Saving Dolphins, Saving Blackness

We save people and things that we believe need our help; dolphins, abused children, earth, and rare species.  With only so many hours in a day, there are limits to the causes we can support, so choosing people/causes/things to save requires deep thought and reflection. All over Facebook, for example, there is the ice bucket challenge for supporting research on ALS, on TV there are marathons to raise money for cancer and other diseases, and every day it seems there is another 5K race to stop the spread of something.

We direct our energies toward helping people and things that matter to us.

I possess the level of passion about people of color like others have about water, trees, dolphins, spotted owls, and such.  Those passionate people have implored that I see the connection between my daily life as a man of color and our ecosystem.  All of life is interconnected, they argue.  I get it.  In my life though, navigating race, racism, privilege, and white supremacist power, have consumed lots of my passionate energies.

My tiny social peeve about having to retort mostly white environmentalists quickly grew into a form of “stalactite(d)” angry black man rage.  I had to always bite my tongue when I wanted them to summon their dolphin passions to saving Black lives.

An unusual juxtaposition in a society that has moved to making all oppression and pain equalized, and therefore, out of bound to make any comparisons or arranging one species over another.  I have struggled, emotionally, metaphorically, and actually under the weight of knowing that Black and Brown bodies is despised in a society. Why do we overvalue one pigment over another?

Every day it seems that I learn of another Black boy, woman of color, or child of color shot, killed, threatened, or maimed.  As a person of color in the Northern United States of America, I live with a domestic form of –well, I can’t think of any other word to better capture how I really feel, so I will just say it—terror.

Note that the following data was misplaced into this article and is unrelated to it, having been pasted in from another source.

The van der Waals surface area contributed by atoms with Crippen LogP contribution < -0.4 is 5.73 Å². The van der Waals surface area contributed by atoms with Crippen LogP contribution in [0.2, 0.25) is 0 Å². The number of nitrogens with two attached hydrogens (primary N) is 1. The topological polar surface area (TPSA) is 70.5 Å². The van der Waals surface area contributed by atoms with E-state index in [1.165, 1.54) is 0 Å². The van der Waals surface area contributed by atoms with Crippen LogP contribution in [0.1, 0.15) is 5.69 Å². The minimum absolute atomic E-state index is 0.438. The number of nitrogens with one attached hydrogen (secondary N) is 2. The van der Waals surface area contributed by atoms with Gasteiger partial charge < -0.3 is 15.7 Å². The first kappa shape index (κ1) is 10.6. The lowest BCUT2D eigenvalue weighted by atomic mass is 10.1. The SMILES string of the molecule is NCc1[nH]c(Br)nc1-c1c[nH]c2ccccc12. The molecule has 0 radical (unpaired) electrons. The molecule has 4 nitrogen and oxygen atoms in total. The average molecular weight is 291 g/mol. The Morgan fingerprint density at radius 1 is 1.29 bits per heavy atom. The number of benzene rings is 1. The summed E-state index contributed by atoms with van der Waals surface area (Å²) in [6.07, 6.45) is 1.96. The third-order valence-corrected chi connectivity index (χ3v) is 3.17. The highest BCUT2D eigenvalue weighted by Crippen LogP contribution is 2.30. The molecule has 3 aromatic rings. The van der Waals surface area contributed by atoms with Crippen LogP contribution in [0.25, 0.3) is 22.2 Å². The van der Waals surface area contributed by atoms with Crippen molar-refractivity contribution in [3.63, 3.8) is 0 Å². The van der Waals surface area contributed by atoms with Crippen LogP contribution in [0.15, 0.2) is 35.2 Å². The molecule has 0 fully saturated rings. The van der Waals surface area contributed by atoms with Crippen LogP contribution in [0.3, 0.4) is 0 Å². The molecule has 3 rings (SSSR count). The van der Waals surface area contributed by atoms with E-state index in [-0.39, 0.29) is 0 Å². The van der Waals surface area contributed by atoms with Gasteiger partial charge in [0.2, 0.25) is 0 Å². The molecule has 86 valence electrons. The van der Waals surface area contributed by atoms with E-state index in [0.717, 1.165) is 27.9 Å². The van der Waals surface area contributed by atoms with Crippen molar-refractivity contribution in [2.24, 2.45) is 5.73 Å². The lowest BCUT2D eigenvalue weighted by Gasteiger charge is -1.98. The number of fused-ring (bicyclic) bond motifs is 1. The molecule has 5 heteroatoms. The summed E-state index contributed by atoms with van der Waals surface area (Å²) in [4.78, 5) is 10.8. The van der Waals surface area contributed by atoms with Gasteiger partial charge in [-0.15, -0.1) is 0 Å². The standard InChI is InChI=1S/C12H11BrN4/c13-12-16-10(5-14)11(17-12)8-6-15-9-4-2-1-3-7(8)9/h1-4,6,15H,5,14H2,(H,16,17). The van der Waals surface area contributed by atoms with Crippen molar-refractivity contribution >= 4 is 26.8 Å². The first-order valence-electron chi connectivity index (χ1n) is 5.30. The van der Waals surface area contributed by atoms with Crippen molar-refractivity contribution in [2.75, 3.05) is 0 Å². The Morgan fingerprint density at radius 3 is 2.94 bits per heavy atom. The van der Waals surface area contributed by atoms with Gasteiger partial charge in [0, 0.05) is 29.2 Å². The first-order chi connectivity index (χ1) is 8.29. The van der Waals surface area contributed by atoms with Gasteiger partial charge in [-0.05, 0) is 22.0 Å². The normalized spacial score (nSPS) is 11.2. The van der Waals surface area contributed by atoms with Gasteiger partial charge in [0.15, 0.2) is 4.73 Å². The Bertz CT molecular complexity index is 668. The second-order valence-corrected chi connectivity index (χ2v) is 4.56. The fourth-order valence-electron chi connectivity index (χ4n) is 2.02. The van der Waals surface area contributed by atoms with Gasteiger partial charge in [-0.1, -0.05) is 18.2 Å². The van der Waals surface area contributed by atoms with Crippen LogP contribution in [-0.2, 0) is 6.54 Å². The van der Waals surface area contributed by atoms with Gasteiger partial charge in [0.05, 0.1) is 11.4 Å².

Why begrudge the environmentalists, the mainstream washed side of my brain retorts, when I live in a free democratic society and could dedicate my time and energy any way that I so pleased?  Hard to argue with that logic, isn’t it?

But in my mind, the lives of black boys are like dolphins trapped in underwater nets. The net of indifference, injustice, and hatred.  Is there any reason for an off duty police officer to shoot a black man 17 times?  Even the racist trolls on the internet can’t twist the facts of this shooting into some understandable social framework.

The problem is that each time I tried to turn my energetic gaze toward other things in the world, I was slapped in the face with the conundrum of being black in the United States.

I am reminded about my blackness at mostly every step of my life. And if the only solution is to deny the hatred spewed at us for our ethnocultural identities as mere rants from cowardly trolls on the internet, or to endure the sublime, primly reprimand for not saving the dolphins, then count me out.

I need your help with saving another mammal.

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